As the days get shorter and darkness descends earlier every day, householders are being warned to be wary of distraction crimes.
They’re the sort of crimes where callers gain access to the home and steal while the householder is distracted.
And more than 17,000 distraction burglaries occur every year.
Burglars impersonate an authority figure, or work in pairs one distracting the homeowner while an accomplice gains access to the property through an alternative entry point.
Security experts Yale have three top tips to prevent burglars getting in:
· lock all your outer doors before answering the front door to someone you don’t know, to prevent a burglar sneaking in another door while you are distracted at the front. For extra security, ensure all door locks comply with British Standards.
· secure your front door using a chain and only release the door chain if you are satisfied that the visitor is who they say they are and have provided a proper form of identification to prove the purpose of their visit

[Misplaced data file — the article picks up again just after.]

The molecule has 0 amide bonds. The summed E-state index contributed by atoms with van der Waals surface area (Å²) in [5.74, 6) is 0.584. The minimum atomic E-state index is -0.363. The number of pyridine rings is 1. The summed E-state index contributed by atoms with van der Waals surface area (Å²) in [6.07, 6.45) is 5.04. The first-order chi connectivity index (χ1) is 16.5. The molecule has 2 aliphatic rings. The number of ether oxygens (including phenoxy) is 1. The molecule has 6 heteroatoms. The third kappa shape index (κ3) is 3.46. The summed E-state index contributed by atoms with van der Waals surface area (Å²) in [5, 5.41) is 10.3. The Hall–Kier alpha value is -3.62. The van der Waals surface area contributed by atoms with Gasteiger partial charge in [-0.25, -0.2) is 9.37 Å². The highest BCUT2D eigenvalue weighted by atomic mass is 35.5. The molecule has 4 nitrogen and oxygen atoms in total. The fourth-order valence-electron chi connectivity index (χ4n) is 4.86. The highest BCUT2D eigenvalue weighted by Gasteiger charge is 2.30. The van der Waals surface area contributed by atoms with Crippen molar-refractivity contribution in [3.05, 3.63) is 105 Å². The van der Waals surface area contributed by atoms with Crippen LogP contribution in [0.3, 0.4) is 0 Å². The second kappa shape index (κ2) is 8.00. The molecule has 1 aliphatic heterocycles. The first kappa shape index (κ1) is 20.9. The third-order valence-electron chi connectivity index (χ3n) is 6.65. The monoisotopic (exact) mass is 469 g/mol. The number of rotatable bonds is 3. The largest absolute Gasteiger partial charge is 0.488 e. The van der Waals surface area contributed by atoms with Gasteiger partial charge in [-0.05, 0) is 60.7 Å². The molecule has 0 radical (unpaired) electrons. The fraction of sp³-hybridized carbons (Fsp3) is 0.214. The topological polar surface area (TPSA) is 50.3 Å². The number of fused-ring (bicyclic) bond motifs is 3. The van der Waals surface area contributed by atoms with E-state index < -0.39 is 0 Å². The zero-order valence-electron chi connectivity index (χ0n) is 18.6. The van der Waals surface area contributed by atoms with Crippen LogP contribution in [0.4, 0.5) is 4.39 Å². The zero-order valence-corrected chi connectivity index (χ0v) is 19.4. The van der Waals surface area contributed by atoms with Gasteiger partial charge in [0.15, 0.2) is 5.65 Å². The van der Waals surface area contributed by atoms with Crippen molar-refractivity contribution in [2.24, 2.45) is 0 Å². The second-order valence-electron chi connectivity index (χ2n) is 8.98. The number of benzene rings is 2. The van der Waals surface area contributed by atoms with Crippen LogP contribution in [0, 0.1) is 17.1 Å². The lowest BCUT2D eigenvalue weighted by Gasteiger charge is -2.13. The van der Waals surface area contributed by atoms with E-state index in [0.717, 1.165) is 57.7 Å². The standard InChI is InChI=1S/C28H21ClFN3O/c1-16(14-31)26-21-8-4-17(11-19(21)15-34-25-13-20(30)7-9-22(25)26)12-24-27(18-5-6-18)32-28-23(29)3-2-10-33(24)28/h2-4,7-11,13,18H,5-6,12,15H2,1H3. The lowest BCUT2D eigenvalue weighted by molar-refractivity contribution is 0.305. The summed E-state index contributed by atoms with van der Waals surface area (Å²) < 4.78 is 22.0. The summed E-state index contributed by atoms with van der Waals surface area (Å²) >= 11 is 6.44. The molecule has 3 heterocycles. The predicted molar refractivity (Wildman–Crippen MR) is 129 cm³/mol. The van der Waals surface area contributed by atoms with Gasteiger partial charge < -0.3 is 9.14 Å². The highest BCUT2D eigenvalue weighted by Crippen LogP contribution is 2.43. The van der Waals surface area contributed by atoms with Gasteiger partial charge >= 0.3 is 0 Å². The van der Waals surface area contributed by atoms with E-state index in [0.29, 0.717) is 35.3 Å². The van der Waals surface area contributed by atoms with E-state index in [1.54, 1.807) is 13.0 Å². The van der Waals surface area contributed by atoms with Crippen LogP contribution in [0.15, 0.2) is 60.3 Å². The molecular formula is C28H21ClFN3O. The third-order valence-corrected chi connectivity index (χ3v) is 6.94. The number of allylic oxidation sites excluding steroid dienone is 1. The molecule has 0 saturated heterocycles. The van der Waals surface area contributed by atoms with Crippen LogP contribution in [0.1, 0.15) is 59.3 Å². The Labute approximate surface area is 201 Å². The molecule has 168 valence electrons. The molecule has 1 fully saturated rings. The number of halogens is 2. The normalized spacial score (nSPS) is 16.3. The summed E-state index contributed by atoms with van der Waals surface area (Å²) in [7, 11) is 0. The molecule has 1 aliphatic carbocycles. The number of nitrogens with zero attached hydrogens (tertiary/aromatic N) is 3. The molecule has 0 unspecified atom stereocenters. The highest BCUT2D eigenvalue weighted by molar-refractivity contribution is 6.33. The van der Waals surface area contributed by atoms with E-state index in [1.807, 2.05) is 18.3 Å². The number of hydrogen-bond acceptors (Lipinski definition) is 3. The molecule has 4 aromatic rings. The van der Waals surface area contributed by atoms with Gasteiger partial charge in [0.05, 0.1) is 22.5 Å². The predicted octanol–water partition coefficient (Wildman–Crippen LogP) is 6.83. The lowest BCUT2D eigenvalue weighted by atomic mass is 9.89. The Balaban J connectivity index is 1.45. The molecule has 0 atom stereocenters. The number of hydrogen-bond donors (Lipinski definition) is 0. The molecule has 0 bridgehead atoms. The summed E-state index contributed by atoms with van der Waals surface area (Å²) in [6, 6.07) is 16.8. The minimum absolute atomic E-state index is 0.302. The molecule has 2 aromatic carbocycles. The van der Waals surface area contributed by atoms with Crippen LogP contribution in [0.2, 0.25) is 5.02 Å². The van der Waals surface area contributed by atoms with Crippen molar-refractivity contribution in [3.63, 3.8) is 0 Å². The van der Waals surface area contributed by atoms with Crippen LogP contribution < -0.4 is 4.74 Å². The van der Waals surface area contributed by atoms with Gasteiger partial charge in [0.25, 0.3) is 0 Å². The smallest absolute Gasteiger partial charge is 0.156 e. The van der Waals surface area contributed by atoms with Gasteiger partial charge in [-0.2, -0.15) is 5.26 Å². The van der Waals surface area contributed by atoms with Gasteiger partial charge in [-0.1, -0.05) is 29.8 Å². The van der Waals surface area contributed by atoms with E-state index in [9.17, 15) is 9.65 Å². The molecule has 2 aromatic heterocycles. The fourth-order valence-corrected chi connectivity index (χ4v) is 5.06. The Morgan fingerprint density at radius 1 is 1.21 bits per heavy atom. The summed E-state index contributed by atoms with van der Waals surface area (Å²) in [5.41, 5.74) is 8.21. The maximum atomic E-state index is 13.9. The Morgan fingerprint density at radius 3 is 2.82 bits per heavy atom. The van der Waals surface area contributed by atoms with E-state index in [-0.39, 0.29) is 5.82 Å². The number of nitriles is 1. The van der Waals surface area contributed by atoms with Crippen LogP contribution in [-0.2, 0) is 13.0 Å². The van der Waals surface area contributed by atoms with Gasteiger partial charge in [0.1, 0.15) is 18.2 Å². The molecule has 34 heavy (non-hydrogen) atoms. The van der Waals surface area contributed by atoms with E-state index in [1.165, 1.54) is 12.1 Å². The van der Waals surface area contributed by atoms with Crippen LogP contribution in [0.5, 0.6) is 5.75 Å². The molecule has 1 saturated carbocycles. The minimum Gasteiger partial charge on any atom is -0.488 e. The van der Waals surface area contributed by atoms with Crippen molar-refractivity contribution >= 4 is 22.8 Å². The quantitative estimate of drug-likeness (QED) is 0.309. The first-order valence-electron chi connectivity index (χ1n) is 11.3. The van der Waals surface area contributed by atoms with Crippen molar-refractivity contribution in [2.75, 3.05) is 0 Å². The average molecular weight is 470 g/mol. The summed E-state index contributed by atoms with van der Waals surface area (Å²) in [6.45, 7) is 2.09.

· think about installing a Digital Door Viewer to see who is there without having to open the door.
Hannah Adkins, Marketing Executive for Yale, stressed the importance: “The majority of visitors mean no harm, so it’s terrible to hear that so many people are being affected by bogus callers, especially as the evenings are getting darker.
“Burglars won’t go to the trouble of breaking in if they can just knock and be invited in. Unfortunately offenders often target innocent, vulnerable people including elderly homeowners, so it’s important to be vigilant when answering your door.”